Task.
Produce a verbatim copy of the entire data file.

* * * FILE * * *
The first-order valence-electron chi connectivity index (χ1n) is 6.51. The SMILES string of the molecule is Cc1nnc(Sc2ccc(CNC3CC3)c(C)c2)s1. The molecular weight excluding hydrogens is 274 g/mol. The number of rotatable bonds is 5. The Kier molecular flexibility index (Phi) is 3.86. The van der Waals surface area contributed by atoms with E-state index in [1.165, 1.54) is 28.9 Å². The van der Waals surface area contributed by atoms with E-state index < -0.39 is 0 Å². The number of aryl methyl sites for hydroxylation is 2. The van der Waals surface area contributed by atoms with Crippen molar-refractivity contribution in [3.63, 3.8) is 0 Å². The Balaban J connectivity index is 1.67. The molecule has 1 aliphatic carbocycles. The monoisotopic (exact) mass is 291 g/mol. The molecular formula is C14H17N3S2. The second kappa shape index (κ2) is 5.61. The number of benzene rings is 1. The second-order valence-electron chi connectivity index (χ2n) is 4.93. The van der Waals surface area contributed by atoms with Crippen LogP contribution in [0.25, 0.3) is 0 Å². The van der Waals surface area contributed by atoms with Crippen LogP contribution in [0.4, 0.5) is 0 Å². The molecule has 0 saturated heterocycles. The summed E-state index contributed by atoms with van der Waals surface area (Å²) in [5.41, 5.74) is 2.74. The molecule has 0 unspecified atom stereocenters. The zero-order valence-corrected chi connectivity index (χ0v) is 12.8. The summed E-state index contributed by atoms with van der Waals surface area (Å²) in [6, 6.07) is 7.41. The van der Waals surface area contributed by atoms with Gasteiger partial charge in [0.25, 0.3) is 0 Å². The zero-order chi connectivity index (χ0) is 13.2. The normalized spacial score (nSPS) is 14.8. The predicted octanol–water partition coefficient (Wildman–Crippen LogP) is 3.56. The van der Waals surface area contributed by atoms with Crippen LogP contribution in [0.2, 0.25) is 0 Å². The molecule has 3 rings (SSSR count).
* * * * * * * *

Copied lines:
The first-order valence-electron chi connectivity index (χ1n) is 6.51. The SMILES string of the molecule is Cc1nnc(Sc2ccc(CNC3CC3)c(C)c2)s1. The molecular weight excluding hydrogens is 274 g/mol. The number of rotatable bonds is 5. The Kier molecular flexibility index (Phi) is 3.86. The van der Waals surface area contributed by atoms with E-state index in [1.165, 1.54) is 28.9 Å². The van der Waals surface area contributed by atoms with E-state index < -0.39 is 0 Å². The number of aryl methyl sites for hydroxylation is 2. The van der Waals surface area contributed by atoms with Crippen molar-refractivity contribution in [3.63, 3.8) is 0 Å². The Balaban J connectivity index is 1.67. The molecule has 1 aliphatic carbocycles. The monoisotopic (exact) mass is 291 g/mol. The molecular formula is C14H17N3S2. The second kappa shape index (κ2) is 5.61. The number of benzene rings is 1. The second-order valence-electron chi connectivity index (χ2n) is 4.93. The van der Waals surface area contributed by atoms with Crippen LogP contribution in [0.25, 0.3) is 0 Å². The van der Waals surface area contributed by atoms with Crippen LogP contribution in [0.4, 0.5) is 0 Å². The molecule has 0 saturated heterocycles. The summed E-state index contributed by atoms with van der Waals surface area (Å²) in [5.41, 5.74) is 2.74. The molecule has 0 unspecified atom stereocenters. The zero-order valence-corrected chi connectivity index (χ0v) is 12.8. The summed E-state index contributed by atoms with van der Waals surface area (Å²) in [6, 6.07) is 7.41. The van der Waals surface area contributed by atoms with Gasteiger partial charge in [0.25, 0.3) is 0 Å². The zero-order chi connectivity index (χ0) is 13.2. The normalized spacial score (nSPS) is 14.8. The predicted octanol–water partition coefficient (Wildman–Crippen LogP) is 3.56. The van der Waals surface area contributed by atoms with Crippen LogP contribution in [0.2, 0.25) is 0 Å². The molecule has 3 rings (SSSR count).